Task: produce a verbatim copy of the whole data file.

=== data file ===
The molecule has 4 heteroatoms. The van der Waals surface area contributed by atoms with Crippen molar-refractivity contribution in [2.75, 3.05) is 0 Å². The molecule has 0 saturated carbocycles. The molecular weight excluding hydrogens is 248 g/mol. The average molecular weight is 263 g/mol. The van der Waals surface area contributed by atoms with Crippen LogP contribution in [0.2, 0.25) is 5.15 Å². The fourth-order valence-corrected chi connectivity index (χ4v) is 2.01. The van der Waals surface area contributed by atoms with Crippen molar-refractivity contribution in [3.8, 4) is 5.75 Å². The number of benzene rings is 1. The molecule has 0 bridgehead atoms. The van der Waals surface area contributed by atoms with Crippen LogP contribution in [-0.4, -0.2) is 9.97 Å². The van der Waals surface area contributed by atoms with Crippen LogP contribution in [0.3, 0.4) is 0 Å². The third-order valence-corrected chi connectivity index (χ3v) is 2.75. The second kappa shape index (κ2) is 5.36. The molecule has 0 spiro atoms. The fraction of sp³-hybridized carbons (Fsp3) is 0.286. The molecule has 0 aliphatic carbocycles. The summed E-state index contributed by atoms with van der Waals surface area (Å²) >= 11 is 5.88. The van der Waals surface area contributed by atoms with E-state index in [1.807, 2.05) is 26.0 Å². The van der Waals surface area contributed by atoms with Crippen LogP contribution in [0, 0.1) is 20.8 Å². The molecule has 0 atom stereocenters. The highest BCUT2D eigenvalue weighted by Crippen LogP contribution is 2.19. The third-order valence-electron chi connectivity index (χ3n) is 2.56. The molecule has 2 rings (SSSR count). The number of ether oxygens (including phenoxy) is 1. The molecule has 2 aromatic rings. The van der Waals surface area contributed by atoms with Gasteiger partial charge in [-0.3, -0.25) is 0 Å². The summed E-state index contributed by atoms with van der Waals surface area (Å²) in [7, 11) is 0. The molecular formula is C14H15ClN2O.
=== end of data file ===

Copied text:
The molecule has 4 heteroatoms. The van der Waals surface area contributed by atoms with Crippen molar-refractivity contribution in [2.75, 3.05) is 0 Å². The molecule has 0 saturated carbocycles. The molecular weight excluding hydrogens is 248 g/mol. The average molecular weight is 263 g/mol. The van der Waals surface area contributed by atoms with Crippen LogP contribution in [0.2, 0.25) is 5.15 Å². The fourth-order valence-corrected chi connectivity index (χ4v) is 2.01. The van der Waals surface area contributed by atoms with Crippen molar-refractivity contribution in [3.8, 4) is 5.75 Å². The number of benzene rings is 1. The molecule has 0 bridgehead atoms. The van der Waals surface area contributed by atoms with Crippen LogP contribution in [-0.4, -0.2) is 9.97 Å². The van der Waals surface area contributed by atoms with Crippen LogP contribution in [0.3, 0.4) is 0 Å². The third-order valence-corrected chi connectivity index (χ3v) is 2.75. The second kappa shape index (κ2) is 5.36. The molecule has 0 spiro atoms. The fraction of sp³-hybridized carbons (Fsp3) is 0.286. The molecule has 0 aliphatic carbocycles. The summed E-state index contributed by atoms with van der Waals surface area (Å²) >= 11 is 5.88. The van der Waals surface area contributed by atoms with E-state index in [1.807, 2.05) is 26.0 Å². The van der Waals surface area contributed by atoms with Crippen LogP contribution in [0, 0.1) is 20.8 Å². The molecule has 0 atom stereocenters. The highest BCUT2D eigenvalue weighted by Crippen LogP contribution is 2.19. The third-order valence-electron chi connectivity index (χ3n) is 2.56. The molecule has 2 rings (SSSR count). The number of ether oxygens (including phenoxy) is 1. The molecule has 2 aromatic rings. The van der Waals surface area contributed by atoms with Gasteiger partial charge in [-0.3, -0.25) is 0 Å². The summed E-state index contributed by atoms with van der Waals surface area (Å²) in [7, 11) is 0. The molecular formula is C14H15ClN2O.